There are great songwriters that aren’t so compelling to watch, but they create great art, and then there are great performers who put on a great show but whose music is, well, forgettable. And then you have the rare gift of Kristian Matsson, aka The Tallest Man On Earth, who not only crafts heartbreakingly poetic verses wrapped in lines that hook you in but puts on some of the best live shows with just himself and a guitar… or a banjo… or a keyboard.
Due to complications of traveling and the COVID-19 pandemic, catching The Tallest Man On Earth live again seemed like an increasingly distant dream. The last time I had seen Matsson perform was before the release of his last LP, I Love You. It’s A Fever Dream, back in 2018 at the Lincoln Theatre. A performance that stuck with me. So, standing in line on Sunday night for a sold-out show at the 9:30 Club, it felt like the thaw from a long winter of waiting. And it was well worth the wait.
Tove Styrke peforms at The Anthem on Feb. 24, 2022. (Photo by Mickey McCarter)
Swedish singer Tove Stryke was conversataional and casual, and she easily chatted with the audience between songs at The Anthem recently.
“I fell in love with my best friend recently,” Tove said, matter of factly, “and I did something I never did before: I wrote her a song.” Tove then sang that song, “Show Me Love,” near the end of a short opening set for Marina during their shared concert performance in DC.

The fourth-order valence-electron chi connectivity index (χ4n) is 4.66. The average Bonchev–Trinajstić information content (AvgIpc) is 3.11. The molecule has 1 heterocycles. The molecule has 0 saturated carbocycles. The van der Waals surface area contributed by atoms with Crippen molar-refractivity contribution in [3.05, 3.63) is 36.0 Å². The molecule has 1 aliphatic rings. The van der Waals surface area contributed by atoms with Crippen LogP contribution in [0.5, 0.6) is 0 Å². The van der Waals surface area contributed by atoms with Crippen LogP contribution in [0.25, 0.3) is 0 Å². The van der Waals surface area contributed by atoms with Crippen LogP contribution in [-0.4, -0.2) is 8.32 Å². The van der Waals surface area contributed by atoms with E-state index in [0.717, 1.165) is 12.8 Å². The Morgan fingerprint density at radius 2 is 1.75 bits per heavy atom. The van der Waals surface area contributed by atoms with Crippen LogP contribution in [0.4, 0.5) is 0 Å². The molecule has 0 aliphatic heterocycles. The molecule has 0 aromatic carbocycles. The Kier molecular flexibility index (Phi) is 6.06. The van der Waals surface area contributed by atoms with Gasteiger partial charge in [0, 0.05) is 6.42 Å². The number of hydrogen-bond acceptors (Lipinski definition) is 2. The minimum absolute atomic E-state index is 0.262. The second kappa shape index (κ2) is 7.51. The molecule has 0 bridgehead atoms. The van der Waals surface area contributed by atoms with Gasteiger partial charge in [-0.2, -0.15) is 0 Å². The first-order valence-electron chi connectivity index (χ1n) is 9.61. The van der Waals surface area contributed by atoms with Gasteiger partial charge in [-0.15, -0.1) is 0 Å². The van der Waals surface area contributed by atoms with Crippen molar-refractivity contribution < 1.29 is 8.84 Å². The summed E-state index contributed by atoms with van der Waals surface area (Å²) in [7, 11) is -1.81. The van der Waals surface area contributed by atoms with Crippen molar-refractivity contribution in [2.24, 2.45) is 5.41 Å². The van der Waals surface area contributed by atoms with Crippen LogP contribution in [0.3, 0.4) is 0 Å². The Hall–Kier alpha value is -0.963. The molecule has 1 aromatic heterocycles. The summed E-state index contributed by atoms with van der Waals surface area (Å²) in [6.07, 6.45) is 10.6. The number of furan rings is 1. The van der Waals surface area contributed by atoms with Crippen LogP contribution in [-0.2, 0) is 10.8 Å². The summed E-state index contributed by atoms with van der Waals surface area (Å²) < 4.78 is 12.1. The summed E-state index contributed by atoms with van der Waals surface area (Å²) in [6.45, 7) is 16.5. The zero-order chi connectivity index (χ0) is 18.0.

Peter Bjorn and John release “Gone Gone Gone,” a single penned and produced by Bjorn and recorded with Hans Stenlund (Lykke Li, Wild Nothing) and Thom Monahan (Neko Case, Devandra Banhart) at the Ingrid Studios in Stockholm.
The single was mixed by Stenlund and the entire EP was mastered by Henke Jonsson at Masters of Audio in Stockholm. “Gone Gone Gone” follows Peter’s single “Season of Defiance,” which was released Nov. 13 with news of the Endless Play EP, which is due out on Dec. 11 via INGRID.
The Sounds burst out of Sweden in 2002 with Living in America, blowing us away with fantastic new wave. The five-member band, fronted by Maja Ivarsson, then became the toast of the town with their hip second record, Dying to Say This to You.
Over the past 20 years, The Sounds have remained very busy while maintaining a consistent lineup. Key to that lineup is Jesper Anderberg, keyboardist, pianist, and guitar player — a versatile contributor and a thoughtful presence during The Sounds’ kinetic performances.
Mickey McCarter of Parklife DC caught up with Jesper to chat about Things We Do For Love, the upcoming sixth full-length album by The Sounds, scheduled for release on June 12, and about what he’s been up to the past few years.
Swedish indie-rockers The Sounds will perform a free “Safe and Sound” concert which will be broadcast LIVE from the premier local venue The KB in their hometown of Malmö, Sweden on Friday, April 17. The show broadcasts across a number of social media platforms, including The Sounds’ own Facebook page.
Dennis Lyxzén fronts Refused at 9:30 Club on Feb. 21, 2020. (Photo by Mickey McCarter)
Until Friday, I never saw Refused, the Swedish hardcore punks. And I might never still have if a fellow blogger hadn’t missed the show due to a conflict.
I picked up the show at 9:30 Club on Feb. 21, and I was struck by the nuances of a band that I confess is a bit outside my wheelhouse. But what made the show for me was the dancing of frontman Dennis Lyxzén.